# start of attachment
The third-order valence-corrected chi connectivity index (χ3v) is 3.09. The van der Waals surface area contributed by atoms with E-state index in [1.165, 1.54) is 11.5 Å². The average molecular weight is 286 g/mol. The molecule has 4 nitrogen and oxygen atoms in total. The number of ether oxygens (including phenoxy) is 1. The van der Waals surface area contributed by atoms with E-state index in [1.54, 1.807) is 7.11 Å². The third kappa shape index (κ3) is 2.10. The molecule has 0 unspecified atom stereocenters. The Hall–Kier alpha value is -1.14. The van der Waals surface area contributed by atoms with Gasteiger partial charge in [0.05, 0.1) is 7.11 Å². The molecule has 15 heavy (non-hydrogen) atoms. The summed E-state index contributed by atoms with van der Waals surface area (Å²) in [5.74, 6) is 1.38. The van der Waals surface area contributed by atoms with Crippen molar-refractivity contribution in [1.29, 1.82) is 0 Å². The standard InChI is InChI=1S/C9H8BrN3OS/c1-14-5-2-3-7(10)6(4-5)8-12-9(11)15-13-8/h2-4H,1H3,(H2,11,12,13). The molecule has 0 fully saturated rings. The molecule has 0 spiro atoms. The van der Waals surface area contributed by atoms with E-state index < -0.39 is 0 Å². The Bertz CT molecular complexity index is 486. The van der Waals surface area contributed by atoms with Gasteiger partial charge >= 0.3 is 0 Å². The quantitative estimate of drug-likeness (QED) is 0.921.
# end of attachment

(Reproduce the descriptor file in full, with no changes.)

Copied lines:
The third-order valence-corrected chi connectivity index (χ3v) is 3.09. The van der Waals surface area contributed by atoms with E-state index in [1.165, 1.54) is 11.5 Å². The average molecular weight is 286 g/mol. The molecule has 4 nitrogen and oxygen atoms in total. The number of ether oxygens (including phenoxy) is 1. The van der Waals surface area contributed by atoms with E-state index in [1.54, 1.807) is 7.11 Å². The third kappa shape index (κ3) is 2.10. The molecule has 0 unspecified atom stereocenters. The Hall–Kier alpha value is -1.14. The van der Waals surface area contributed by atoms with Gasteiger partial charge in [0.05, 0.1) is 7.11 Å². The molecule has 15 heavy (non-hydrogen) atoms. The summed E-state index contributed by atoms with van der Waals surface area (Å²) in [5.74, 6) is 1.38. The van der Waals surface area contributed by atoms with Crippen molar-refractivity contribution in [1.29, 1.82) is 0 Å². The standard InChI is InChI=1S/C9H8BrN3OS/c1-14-5-2-3-7(10)6(4-5)8-12-9(11)15-13-8/h2-4H,1H3,(H2,11,12,13). The molecule has 0 fully saturated rings. The molecule has 0 spiro atoms. The van der Waals surface area contributed by atoms with E-state index < -0.39 is 0 Å². The Bertz CT molecular complexity index is 486. The van der Waals surface area contributed by atoms with Gasteiger partial charge >= 0.3 is 0 Å². The quantitative estimate of drug-likeness (QED) is 0.921.